11 - Personal Relationships in Adolescence and Early Adulthood  pp. 191-210

Personal Relationships in Adolescence and Early Adulthood

By W. Andrew Collins and Stephanie D. Madsen

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Personal Relationships in Adolescence and Early Adulthood

Personal relationships loom large in both the popular lore and the research literature on adolescence and early adulthood. Explanations of the distinctive behaviors and attitudes of adolescents often point to the impact of the peer group and the young person's friends, and popular culture is suffused with images of “first love” and sexual awakening. Similarly, popular portrayals of early adulthood typically turn on events that occur in the context of friends and romantic partners; witness the popularity of long-running television hits such as Friends. Ironically, however, the behavioral and social science of these age periods commonly gives priority to individualistic accounts of behavior and development, neglecting their salient relational contexts. When relational contexts are considered, the individualistic bias favors constructs of distance (e.g., autonomy, identity) over notions of closeness (e.g., collaboration, mutuality). Only recently have calls for attention to relationships as key contexts for the development of individual competencies begun to redress the imbalance (e.g., Laursen & Bukowski, 1997; Reis, Collins, & Berscheid, 2000).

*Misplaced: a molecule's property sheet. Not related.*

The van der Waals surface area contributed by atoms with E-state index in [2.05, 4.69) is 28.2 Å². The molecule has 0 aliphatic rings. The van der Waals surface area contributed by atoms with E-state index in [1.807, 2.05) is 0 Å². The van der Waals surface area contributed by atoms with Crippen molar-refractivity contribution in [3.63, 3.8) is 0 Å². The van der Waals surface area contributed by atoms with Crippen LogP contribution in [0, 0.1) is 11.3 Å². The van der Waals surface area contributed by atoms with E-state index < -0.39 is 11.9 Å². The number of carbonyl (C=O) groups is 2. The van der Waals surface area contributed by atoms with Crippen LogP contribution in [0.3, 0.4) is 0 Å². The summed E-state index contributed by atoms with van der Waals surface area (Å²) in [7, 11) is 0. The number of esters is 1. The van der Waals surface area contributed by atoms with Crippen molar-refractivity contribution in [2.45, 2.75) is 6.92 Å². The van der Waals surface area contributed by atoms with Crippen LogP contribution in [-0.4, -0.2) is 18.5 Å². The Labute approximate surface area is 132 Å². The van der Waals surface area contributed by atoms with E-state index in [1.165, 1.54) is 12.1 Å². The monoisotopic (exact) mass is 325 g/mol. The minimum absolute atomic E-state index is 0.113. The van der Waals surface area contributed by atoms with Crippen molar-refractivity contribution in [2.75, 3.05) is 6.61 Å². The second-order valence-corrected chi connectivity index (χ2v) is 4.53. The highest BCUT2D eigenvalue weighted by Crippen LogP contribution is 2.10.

The focus of this chapter is the personal relationships of individuals during the years from age 12–18, the most commonly accepted age markers for adolescence, to ages 19–28, which has been suggested as the age range for early adulthood (Arnett, 2000; Collins & Van Dulmen, in press). The goals of the chapter are to distill from the literature evidence concerning how adolescents and early adults differ from older and younger age groups and to characterize differences between adolescents and early adults with regard to personal relationships.

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